LGBT History Month – Day 29 – Imaam Daayiee Abdullah

And so we come to the last in this series, having explored LGBT+ people with amazing lives and positive contributions to our society. From actors to poets, musicians to doctors, astronauts to artists, each one of the people we have mentioned has enriched our society and helped further understanding into what it means to self-define as either LGBT+, straight, man, woman, bi-gendered, or something beautifully unique. We hope you’ve enjoyed the series and maybe made one or two new discoveries on the way over the last month.

Before we close the series, our last is Imam Daayiee Abdullah (1954 –   )

Imaam Abdullah

Daayiee Abdullah is an African American gay Imam from Washington DC. He is one of three openly gay Imams in the world.

Around 2000, he joined the online Yahoo! group Muslim Gay Men. On this forum, there were many who claimed to be gay, but were intent on telling those who were seeking help that the Qur’an forbids homosexuality.  Abdullah attempted to refute these comments by explaining that one is to follow the Qur’an first and the Haddith second. Through this, he began to gain popularity among homosexuals and allies across the online community. One of the reasons he began to be called Imam was because he performed many ceremonies for people in who were considered pariahs in their community due to illnesses, or the gender or religion of the person they wished to marry. Abdullah performed same-sex marriages for men and women and counselling for all couples.  Along with performing these ceremonies that others would not, he married mixed couples and religiously differing couples who are from Abrahamic faiths.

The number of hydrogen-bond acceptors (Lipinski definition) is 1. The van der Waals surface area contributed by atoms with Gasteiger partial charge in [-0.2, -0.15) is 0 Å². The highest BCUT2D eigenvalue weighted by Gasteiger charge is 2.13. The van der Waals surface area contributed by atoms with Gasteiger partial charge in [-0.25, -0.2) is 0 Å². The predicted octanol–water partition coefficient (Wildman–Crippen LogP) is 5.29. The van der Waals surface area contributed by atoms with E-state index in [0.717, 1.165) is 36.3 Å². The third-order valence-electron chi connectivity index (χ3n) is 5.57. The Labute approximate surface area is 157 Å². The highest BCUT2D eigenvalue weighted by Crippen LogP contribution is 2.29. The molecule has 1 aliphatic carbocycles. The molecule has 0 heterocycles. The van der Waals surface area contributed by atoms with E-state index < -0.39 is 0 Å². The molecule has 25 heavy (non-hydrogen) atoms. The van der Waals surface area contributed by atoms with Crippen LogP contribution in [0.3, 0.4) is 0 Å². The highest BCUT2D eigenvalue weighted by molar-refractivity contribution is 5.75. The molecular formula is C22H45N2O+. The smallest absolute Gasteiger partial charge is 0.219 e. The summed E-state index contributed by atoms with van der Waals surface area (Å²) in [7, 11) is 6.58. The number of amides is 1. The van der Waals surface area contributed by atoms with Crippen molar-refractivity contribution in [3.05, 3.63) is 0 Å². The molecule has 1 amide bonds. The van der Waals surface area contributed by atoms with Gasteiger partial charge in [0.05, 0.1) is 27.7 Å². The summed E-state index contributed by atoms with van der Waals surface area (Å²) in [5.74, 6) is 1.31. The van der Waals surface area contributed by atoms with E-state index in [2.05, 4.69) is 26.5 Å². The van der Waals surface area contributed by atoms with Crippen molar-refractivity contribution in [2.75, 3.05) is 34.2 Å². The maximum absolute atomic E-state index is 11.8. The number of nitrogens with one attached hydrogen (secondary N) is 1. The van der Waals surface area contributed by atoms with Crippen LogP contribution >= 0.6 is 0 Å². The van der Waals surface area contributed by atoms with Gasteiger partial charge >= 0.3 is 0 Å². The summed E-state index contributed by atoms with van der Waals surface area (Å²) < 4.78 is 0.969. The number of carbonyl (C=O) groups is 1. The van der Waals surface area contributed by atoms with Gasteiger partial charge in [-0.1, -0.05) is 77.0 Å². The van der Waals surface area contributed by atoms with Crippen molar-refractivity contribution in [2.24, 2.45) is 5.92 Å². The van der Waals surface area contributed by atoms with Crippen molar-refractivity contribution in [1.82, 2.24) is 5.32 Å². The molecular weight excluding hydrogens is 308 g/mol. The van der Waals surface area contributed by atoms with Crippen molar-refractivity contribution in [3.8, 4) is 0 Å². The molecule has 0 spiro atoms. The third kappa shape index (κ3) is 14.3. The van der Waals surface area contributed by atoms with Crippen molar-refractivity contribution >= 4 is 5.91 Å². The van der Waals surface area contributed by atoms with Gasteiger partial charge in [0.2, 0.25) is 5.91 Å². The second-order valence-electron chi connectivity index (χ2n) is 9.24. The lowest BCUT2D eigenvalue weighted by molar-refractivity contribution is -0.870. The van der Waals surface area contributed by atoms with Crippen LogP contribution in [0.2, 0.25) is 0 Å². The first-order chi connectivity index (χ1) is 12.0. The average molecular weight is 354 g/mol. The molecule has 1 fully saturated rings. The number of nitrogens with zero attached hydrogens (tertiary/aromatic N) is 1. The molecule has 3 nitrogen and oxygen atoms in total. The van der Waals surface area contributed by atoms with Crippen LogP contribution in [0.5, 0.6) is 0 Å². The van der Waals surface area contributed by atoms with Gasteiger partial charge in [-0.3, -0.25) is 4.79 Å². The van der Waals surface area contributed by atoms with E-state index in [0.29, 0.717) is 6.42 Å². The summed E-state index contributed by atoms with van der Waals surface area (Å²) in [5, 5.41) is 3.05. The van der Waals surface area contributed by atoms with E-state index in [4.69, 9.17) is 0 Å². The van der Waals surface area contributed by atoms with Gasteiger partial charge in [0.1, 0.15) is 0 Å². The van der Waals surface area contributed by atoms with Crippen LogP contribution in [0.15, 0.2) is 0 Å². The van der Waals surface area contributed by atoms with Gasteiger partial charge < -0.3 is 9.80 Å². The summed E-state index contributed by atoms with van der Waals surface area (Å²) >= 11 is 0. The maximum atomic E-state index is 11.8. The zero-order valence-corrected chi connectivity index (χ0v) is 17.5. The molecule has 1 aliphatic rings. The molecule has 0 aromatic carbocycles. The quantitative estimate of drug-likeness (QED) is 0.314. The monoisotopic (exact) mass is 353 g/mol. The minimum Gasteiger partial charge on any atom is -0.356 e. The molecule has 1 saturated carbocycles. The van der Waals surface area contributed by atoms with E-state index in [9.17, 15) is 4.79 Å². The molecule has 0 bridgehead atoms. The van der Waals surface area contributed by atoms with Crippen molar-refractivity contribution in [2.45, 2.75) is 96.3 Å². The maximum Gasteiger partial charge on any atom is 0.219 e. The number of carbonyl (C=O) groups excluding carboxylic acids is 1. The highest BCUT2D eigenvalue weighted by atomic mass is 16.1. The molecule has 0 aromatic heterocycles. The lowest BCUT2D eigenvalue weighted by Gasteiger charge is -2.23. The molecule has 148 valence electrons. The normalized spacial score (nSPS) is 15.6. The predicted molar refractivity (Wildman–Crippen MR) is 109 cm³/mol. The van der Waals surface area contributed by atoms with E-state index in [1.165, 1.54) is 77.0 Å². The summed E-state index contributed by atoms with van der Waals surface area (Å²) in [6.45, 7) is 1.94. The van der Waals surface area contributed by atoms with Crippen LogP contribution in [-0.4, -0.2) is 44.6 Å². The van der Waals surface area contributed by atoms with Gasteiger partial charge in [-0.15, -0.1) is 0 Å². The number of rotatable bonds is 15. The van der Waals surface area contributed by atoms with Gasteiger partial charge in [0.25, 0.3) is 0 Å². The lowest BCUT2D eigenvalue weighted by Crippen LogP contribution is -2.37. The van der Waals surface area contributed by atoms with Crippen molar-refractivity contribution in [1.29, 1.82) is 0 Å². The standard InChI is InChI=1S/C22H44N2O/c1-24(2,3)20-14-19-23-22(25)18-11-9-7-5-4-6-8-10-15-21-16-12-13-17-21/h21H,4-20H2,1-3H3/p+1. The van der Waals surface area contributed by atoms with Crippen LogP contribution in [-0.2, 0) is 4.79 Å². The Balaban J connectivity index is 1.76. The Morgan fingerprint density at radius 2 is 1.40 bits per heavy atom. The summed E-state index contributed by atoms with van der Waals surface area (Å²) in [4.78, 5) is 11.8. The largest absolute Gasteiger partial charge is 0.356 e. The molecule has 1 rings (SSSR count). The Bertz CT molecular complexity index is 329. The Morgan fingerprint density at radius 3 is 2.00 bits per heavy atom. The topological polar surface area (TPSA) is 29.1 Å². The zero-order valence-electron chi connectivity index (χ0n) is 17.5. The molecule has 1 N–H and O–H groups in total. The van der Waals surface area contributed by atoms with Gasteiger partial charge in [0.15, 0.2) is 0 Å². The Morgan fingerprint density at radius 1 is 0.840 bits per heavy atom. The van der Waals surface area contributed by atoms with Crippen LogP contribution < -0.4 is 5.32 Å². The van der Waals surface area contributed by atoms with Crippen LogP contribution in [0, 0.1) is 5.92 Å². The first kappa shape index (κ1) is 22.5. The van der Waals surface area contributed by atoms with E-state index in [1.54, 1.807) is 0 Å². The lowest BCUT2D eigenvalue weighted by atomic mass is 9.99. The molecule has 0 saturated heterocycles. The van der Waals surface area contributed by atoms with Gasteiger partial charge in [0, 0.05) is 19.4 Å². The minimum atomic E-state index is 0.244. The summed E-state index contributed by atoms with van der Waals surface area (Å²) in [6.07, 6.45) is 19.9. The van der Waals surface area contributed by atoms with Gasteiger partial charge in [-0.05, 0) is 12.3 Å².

Abdullah was a board member of the round table of the Al-Fatiha Foundation for several years until it closed in 2011.  From 2011 to 2012, he served as part of the Queer Muslim Working Group, which evolved into the Muslim Alliance for Sexual and Gender Diversity in 2013. Abdullah also has served on the planning team for the LGBT Muslim Retreat since 2011.

You can visit his website here: 
And read an article about him and his work HERE

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